Loss of pentachlorophenol.

Discussions about GC and other "gas phase" separation techniques.

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Who took my pentachlorophenol?

GCMS tuning solution which contains pentachlorophenol (PCP), DFTPP, Benzidine, and 4,4'-DDT @ ~ 50µg/mL has been used as a tune check for many years. Recently, pentachlorophenol has gone missing (just isn't there) in the check on two instruments, but it's there on a third. I find it odd that this compound would disappear from two instruments at the same time.

GC columns are < 1yr old/in service, but I will change one out today and re-check regardless.


GC parameters:
HP6890 with a 5973 Mass spec
2mm focus liner packed (by me) with glass wool.
60m .25x.25 DB-5 column
Injection Port: 300C
Initial Temperature: 40C
Initial Hold: 1.0 minute
Ramp Rate #1: 6C/min
Final Temperature: 300C
Final Hold: 20 minutes
Carrier gas: Helium
Transfer Line: 300C
Detector Temperature 230°C
Quad temperature 150°C

Any ideas? Has anyone seen this before?
I have seen this where the penta peak is so wide as to not be observable. A column change and a clean inlet fixed it. Normally seen after fish extracts or other nasty samples.
I would suspect the inlet rather than the column. When was the last time you changed the bottom seal and the split vent line?
In the past I've also cleaned the injector body. I have spares and swap them and clean the dirty ones with the alumina powder and Q tip, rinse with water.
Inlet is most common cause, sometimes also need to remove at least one loop of column, sometimes two.

Split line on 6890s often gets crud in it and need to be replaced, simply install a new piece of 1/8" copper line. Also pick up a 32 caliber bronze bore brush and rod used for gun cleaning, use it to scrub out the inlet when very dirty. I was actually told about that by an Agilent engineer almost 20 years ago. The bronze doesn't dig into the stainless steel and it allows you to clean it easily without removing the inlet weldment, just remove the bottom seal and run it up and down through the inlet a few times, then clean with swabs and solvent until they come out clean (can also use real pipe cleaners). The pipe cleaners also work to clean out the split vent port easily.

We have in the past used a brush or pipe cleaners mounted in a dremel tool with chrome polish to actually polish the inside of the port, best done with the port out of the instrument. Get a mirror polish on the inside and it will stay clean for a long time. Probably not good on the newer coated inlets on the 7890s but on the old 5890 and 6890 ports it worked well with trouble samples.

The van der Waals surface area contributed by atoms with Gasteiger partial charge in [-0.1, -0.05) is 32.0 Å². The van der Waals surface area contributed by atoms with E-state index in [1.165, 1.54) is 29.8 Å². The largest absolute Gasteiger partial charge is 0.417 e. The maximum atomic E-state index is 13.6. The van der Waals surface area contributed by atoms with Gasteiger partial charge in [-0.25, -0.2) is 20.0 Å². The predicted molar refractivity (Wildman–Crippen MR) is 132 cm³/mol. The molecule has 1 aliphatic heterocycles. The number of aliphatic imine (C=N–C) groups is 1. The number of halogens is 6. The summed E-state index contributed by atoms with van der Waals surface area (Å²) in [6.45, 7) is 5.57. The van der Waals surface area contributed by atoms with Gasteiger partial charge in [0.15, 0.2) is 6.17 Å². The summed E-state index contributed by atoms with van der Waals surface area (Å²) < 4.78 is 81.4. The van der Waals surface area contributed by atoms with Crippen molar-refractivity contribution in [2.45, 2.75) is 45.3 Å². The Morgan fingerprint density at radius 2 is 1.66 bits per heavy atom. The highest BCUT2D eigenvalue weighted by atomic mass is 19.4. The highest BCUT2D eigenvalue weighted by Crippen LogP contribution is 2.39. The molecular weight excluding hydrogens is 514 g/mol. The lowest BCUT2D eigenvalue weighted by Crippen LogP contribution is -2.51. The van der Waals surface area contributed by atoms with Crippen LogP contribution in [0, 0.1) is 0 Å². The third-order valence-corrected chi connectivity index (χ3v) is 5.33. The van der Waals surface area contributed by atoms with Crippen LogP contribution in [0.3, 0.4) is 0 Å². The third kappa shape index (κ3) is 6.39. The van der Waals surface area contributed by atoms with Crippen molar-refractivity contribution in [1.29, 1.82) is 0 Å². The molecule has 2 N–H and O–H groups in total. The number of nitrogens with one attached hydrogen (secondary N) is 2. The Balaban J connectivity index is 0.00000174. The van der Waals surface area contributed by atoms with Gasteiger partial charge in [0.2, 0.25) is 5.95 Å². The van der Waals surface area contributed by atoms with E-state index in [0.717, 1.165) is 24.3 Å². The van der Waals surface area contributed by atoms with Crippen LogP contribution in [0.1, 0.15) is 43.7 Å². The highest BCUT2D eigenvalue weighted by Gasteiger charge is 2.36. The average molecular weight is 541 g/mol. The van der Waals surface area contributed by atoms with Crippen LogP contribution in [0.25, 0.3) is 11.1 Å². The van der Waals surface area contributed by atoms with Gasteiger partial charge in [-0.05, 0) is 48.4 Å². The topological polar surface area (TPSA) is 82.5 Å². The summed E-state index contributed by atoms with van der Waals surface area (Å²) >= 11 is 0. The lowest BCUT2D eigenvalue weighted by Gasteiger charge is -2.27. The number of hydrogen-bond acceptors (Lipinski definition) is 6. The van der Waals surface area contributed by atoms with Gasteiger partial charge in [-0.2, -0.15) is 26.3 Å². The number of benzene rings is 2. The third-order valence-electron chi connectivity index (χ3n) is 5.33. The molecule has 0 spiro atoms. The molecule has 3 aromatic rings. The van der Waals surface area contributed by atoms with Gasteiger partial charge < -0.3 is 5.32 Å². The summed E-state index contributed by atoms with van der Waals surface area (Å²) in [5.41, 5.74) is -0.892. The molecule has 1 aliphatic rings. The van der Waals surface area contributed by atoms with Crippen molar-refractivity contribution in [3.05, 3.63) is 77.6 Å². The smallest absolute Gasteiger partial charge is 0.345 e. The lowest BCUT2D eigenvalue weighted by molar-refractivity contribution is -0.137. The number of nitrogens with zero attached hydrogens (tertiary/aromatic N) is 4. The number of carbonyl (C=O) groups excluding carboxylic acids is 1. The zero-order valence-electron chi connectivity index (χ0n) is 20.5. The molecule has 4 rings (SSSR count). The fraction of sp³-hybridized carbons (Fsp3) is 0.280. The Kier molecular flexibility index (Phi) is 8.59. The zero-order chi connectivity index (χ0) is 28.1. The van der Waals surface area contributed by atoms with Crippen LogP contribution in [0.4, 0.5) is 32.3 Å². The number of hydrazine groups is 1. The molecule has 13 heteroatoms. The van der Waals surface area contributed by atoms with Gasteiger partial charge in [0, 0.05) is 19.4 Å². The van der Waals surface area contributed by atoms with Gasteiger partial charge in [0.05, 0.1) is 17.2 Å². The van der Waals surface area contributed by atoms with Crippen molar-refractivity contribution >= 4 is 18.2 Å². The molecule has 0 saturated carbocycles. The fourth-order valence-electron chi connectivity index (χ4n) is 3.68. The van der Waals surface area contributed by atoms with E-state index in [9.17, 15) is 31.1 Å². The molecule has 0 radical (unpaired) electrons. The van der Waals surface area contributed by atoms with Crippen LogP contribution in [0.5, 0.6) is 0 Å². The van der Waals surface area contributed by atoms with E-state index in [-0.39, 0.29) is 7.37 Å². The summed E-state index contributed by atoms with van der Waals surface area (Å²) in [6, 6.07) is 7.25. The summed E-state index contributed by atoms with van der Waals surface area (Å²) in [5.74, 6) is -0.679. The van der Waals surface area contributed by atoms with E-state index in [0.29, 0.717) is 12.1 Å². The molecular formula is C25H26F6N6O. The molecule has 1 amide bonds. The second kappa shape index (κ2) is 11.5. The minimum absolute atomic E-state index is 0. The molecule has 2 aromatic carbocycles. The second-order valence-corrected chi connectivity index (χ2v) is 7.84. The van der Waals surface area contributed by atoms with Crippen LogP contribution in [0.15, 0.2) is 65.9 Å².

The past is there to guide us into the future, not to dwell in.
James_Ball wrote:
Split line on 6890s often gets crud in it and need to be replaced, simply install a new piece of 1/8" copper line.


Can you elaborate about the impact of this on analyte breakdown in the inlet? In my view, once the analytes are in the split line, they weren't going to the column anyway. But I might be wrong or missing something.
Problem solved ladies and gents! What was killing me was that I did full inlet maintenance each time I ran the standard. I clipped the column and changed everything... except the glass wool in the liner. I had been packing split precision liners with wool that had been labeled as deactivated (baked) when it was not. As soon as I used the pre-packed split precision liners from Agilent, PCP was a crisp and pretty peak. Stuck the glass wool in the oven at 400°C, packed a liner and PCP was there. Glass wool. Go figure.

Thanks so much for the ideas,

Stunt.
Rndirk wrote:
James_Ball wrote:
Split line on 6890s often gets crud in it and need to be replaced, simply install a new piece of 1/8" copper line.


Can you elaborate about the impact of this on analyte breakdown in the inlet? In my view, once the analytes are in the split line, they weren't going to the column anyway. But I might be wrong or missing something.


It happens mostly in splitless mode. If you think about gas phase, when the sample is volatilized and everything is a gas, the molecules move around quite a bit expanding throughout the liner. Some will make it as far as the split line then back to the column inlet in the short amount of time until the split vent opens, which can be as long as 1 minute. 250C+ molecules are moving quite fast and can travel a long way in a minute. I never believed it at first, but when changing the split line became the answer to breakdown problems, I had to admit it was possible.
The past is there to guide us into the future, not to dwell in.
Stunt wrote:
Problem solved ladies and gents! What was killing me was that I did full inlet maintenance each time I ran the standard. I clipped the column and changed everything... except the glass wool in the liner. I had been packing split precision liners with wool that had been labeled as deactivated (baked) when it was not. As soon as I used the pre-packed split precision liners from Agilent, PCP was a crisp and pretty peak. Stuck the glass wool in the oven at 400°C, packed a liner and PCP was there. Glass wool. Go figure.

Thanks so much for the ideas,

Stunt.


Glad you found the problem! Glass wool can cause many problems and even fresh glass wool can cause analyte loss if it is broken into very small pieces when inserting it. Each break can possibly create an active site to adsorb an analyte molecule.
The past is there to guide us into the future, not to dwell in.
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